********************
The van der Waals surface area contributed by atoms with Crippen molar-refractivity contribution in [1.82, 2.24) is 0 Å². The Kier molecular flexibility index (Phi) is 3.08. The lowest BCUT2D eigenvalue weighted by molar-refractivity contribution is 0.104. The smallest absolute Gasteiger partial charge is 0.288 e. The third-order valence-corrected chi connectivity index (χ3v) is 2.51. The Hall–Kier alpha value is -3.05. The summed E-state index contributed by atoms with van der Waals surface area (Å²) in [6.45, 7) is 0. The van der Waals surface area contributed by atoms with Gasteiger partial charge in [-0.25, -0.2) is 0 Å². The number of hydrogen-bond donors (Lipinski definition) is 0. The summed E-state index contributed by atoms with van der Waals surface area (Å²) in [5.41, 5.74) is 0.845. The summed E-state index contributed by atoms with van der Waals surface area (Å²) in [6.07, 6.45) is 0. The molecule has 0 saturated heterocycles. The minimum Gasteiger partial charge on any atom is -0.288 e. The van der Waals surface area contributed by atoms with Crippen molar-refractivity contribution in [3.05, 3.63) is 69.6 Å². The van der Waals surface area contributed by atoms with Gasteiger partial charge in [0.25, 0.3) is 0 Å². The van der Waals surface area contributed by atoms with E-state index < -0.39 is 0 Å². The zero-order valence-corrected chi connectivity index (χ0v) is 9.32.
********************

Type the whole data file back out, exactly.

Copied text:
The van der Waals surface area contributed by atoms with Crippen molar-refractivity contribution in [1.82, 2.24) is 0 Å². The Kier molecular flexibility index (Phi) is 3.08. The lowest BCUT2D eigenvalue weighted by molar-refractivity contribution is 0.104. The smallest absolute Gasteiger partial charge is 0.288 e. The third-order valence-corrected chi connectivity index (χ3v) is 2.51. The Hall–Kier alpha value is -3.05. The summed E-state index contributed by atoms with van der Waals surface area (Å²) in [6.45, 7) is 0. The van der Waals surface area contributed by atoms with Gasteiger partial charge in [-0.25, -0.2) is 0 Å². The number of hydrogen-bond donors (Lipinski definition) is 0. The summed E-state index contributed by atoms with van der Waals surface area (Å²) in [5.41, 5.74) is 0.845. The summed E-state index contributed by atoms with van der Waals surface area (Å²) in [6.07, 6.45) is 0. The molecule has 0 saturated heterocycles. The minimum Gasteiger partial charge on any atom is -0.288 e. The van der Waals surface area contributed by atoms with Crippen molar-refractivity contribution in [3.05, 3.63) is 69.6 Å². The van der Waals surface area contributed by atoms with Gasteiger partial charge in [0.25, 0.3) is 0 Å². The van der Waals surface area contributed by atoms with E-state index < -0.39 is 0 Å². The zero-order valence-corrected chi connectivity index (χ0v) is 9.32.